Eight years ago Paul Davison was scooping ice cream at SXSW. Today he is a cofounder in Clubhouse, the hottest social media service around.
Admit it, after Facebook, LinkedIn, Twitter, TikTok, and Instagram became ubiquitous you didn’t think there could be any room for another social media site, did you?
But did you know that after the app received a $12.5 million dollar investment from Andreessen Horowitz in May, it was valued at $100 million? And this even though Clubhouse didn’t have a public website when it started operating.
What’s more, it all started during a raging pandemic while most every other business around seemed to be sucking the wet mop.
Li Jin, founder of Atelier, a V.C. firm that invests in the influencer economy, credits Clubhouse’s success to a strategy that’s worked so well for another content-creator focused site you’re familiar with. “TikTok (has been successful) in large part by treating creators as first-class citizens and making them feel like they’re served for and cared for. I think that made investors realize serving creators was a good business strategy.”
According to The New York Times, Clubhouse has also learned from the mistakes of other social media sites like the recently hamstrung Parler. “All forms of racism, hate speech and abuse are prohibited on Clubhouse and are a direct violation of the Community Guidelines and Terms of Service. The company has trust and safety procedures in place to investigate and address any violation of these rules, which may include suspension or removal from the app.”
What is Clubhouse?
The best description of the app that I could find is also from NYT: “Clubhouse is a social media app where venture capitalists have gathered to mingle with one another while they are quarantined in their homes. The app is, for now, invite-only, and buzzy: Seemingly everyone who has been allowed to join the early test version, from celebrities like MC Hammer to activists like DeRay Mckesson, has tweeted about it.”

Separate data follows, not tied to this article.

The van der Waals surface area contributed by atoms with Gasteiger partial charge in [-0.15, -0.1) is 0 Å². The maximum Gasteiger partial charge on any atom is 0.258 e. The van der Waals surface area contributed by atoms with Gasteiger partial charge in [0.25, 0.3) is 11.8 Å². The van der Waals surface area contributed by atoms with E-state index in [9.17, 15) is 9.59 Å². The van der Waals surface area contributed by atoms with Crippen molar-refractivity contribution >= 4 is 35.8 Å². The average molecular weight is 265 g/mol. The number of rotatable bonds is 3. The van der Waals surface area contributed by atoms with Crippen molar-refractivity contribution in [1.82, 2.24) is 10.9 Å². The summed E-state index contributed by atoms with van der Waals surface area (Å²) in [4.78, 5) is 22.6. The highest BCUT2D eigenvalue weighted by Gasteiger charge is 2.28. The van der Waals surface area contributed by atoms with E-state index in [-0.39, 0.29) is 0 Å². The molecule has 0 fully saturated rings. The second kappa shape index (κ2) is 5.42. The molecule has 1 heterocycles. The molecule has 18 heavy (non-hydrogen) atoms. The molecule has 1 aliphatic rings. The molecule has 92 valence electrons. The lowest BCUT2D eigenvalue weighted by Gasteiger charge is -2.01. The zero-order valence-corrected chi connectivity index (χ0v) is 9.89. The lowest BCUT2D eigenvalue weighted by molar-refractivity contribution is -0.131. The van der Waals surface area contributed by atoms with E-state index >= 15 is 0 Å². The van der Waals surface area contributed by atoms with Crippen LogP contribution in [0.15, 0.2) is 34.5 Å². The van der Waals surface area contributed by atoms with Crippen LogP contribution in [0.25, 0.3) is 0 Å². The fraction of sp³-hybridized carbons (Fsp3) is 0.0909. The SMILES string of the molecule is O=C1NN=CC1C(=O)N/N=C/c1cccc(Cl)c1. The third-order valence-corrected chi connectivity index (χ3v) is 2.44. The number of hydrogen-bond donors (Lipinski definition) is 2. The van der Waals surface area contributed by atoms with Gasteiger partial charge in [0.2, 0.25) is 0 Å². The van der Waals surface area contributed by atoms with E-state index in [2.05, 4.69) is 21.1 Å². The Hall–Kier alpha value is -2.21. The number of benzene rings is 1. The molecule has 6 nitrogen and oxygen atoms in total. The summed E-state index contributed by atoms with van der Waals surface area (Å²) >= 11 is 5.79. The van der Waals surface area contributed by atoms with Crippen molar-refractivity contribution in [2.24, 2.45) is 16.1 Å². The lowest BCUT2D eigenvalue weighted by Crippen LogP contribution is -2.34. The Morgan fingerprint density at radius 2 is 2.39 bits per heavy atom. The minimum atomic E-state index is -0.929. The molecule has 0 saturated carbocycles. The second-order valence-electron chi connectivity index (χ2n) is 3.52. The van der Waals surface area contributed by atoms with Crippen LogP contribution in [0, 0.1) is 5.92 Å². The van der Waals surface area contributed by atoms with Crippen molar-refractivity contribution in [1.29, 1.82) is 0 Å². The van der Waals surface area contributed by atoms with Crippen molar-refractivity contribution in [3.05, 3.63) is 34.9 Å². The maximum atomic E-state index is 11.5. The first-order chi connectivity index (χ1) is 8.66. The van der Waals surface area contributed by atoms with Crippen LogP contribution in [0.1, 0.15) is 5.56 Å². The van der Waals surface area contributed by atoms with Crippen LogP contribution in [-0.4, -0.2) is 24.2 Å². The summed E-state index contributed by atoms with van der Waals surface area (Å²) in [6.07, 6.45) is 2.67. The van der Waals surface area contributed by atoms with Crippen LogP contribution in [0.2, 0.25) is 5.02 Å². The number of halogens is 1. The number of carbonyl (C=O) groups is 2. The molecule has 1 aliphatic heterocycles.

Users are spending as much as three or five hours on the site, virtually wandering in and out of audio chat rooms where they follow others’ conversations. And because Clubhouse caters to celebrities and other content creators, users report that the back and forth is always fascinating, comparing the app to a podcast with user participation.
Will Clubhouse continue to be successful? Who knows? Your smartphone’s delete file is full of social media sites you signed up for, played with for a little while, and then discarded like last week’s uneaten blueberries. Anyone still use their dormant Google+, Vine, Periscope, Friendster or MySpace accounts?
What matters is not whether Clubhouse will continue to rack up successes – no matter what happens next, the app has already created significant value for its early creators. The lesson for us is that there’s always another way to skin the cat, thread the camel through the eye of the needle, or otherwise get things done though innovation.
Rumor has it that back in 1899 the U.S. Commissioner of Patents, Charles H. Duell, declared that the patent office should be closed because everything that could be invented had been invented. Research suggests that Duell never actually said that, but the apocryphal urban myth is still instructive. Innovation continues to astonish us with new and novel ways of solving the same problems, pursuing the same opportunities, and otherwise changing the world by means we never could have imagined of before someone else figured it out and showed us.
The question is not what is THE next new idea but what is YOUR next new idea?
By the way, if you want to see what MY next best idea is and how it can help you create yours, click HERE.
I’m deep into my next new idea Bruce – my hemp farm and subsidiary business(s) – onward and upward